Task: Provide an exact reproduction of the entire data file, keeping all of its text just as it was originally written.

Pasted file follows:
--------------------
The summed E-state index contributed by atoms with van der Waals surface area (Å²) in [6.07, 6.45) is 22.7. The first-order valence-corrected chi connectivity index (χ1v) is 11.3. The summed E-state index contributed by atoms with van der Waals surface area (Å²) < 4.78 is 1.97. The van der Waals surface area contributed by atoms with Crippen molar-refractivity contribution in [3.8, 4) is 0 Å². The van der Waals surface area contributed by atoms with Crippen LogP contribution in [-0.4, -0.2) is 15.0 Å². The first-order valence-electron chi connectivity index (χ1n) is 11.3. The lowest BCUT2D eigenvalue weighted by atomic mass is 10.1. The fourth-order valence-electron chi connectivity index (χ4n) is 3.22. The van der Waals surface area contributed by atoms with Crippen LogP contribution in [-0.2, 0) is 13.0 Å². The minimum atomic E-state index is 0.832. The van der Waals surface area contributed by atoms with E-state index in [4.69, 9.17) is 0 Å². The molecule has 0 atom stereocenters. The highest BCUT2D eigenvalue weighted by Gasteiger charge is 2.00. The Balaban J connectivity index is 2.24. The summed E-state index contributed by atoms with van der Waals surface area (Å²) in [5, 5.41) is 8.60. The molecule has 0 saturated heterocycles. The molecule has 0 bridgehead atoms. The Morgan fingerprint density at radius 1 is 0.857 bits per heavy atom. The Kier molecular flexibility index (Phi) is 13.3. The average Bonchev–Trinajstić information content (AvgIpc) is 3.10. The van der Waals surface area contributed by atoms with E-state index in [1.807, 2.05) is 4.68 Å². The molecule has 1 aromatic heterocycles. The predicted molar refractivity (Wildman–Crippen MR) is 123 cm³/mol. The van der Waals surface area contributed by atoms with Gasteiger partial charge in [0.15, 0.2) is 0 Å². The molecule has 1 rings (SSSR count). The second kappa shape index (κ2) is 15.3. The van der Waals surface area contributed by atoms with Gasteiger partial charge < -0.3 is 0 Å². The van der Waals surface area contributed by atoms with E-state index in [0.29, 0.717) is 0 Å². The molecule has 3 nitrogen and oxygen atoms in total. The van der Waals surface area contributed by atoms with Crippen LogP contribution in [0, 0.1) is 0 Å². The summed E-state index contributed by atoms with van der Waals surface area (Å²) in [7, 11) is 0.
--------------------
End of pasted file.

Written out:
The summed E-state index contributed by atoms with van der Waals surface area (Å²) in [6.07, 6.45) is 22.7. The first-order valence-corrected chi connectivity index (χ1v) is 11.3. The summed E-state index contributed by atoms with van der Waals surface area (Å²) < 4.78 is 1.97. The van der Waals surface area contributed by atoms with Crippen molar-refractivity contribution in [3.8, 4) is 0 Å². The van der Waals surface area contributed by atoms with Crippen LogP contribution in [-0.4, -0.2) is 15.0 Å². The first-order valence-electron chi connectivity index (χ1n) is 11.3. The lowest BCUT2D eigenvalue weighted by atomic mass is 10.1. The fourth-order valence-electron chi connectivity index (χ4n) is 3.22. The van der Waals surface area contributed by atoms with Crippen LogP contribution in [-0.2, 0) is 13.0 Å². The minimum atomic E-state index is 0.832. The van der Waals surface area contributed by atoms with E-state index in [4.69, 9.17) is 0 Å². The molecule has 0 atom stereocenters. The highest BCUT2D eigenvalue weighted by Gasteiger charge is 2.00. The Balaban J connectivity index is 2.24. The summed E-state index contributed by atoms with van der Waals surface area (Å²) in [5, 5.41) is 8.60. The molecule has 0 saturated heterocycles. The molecule has 0 bridgehead atoms. The Morgan fingerprint density at radius 1 is 0.857 bits per heavy atom. The Kier molecular flexibility index (Phi) is 13.3. The average Bonchev–Trinajstić information content (AvgIpc) is 3.10. The van der Waals surface area contributed by atoms with E-state index in [1.807, 2.05) is 4.68 Å². The molecule has 1 aromatic heterocycles. The predicted molar refractivity (Wildman–Crippen MR) is 123 cm³/mol. The van der Waals surface area contributed by atoms with Gasteiger partial charge in [0.15, 0.2) is 0 Å². The molecule has 1 rings (SSSR count). The second kappa shape index (κ2) is 15.3. The van der Waals surface area contributed by atoms with Gasteiger partial charge < -0.3 is 0 Å². The van der Waals surface area contributed by atoms with E-state index in [0.29, 0.717) is 0 Å². The molecule has 3 nitrogen and oxygen atoms in total. The van der Waals surface area contributed by atoms with Crippen LogP contribution in [0, 0.1) is 0 Å². The summed E-state index contributed by atoms with van der Waals surface area (Å²) in [7, 11) is 0.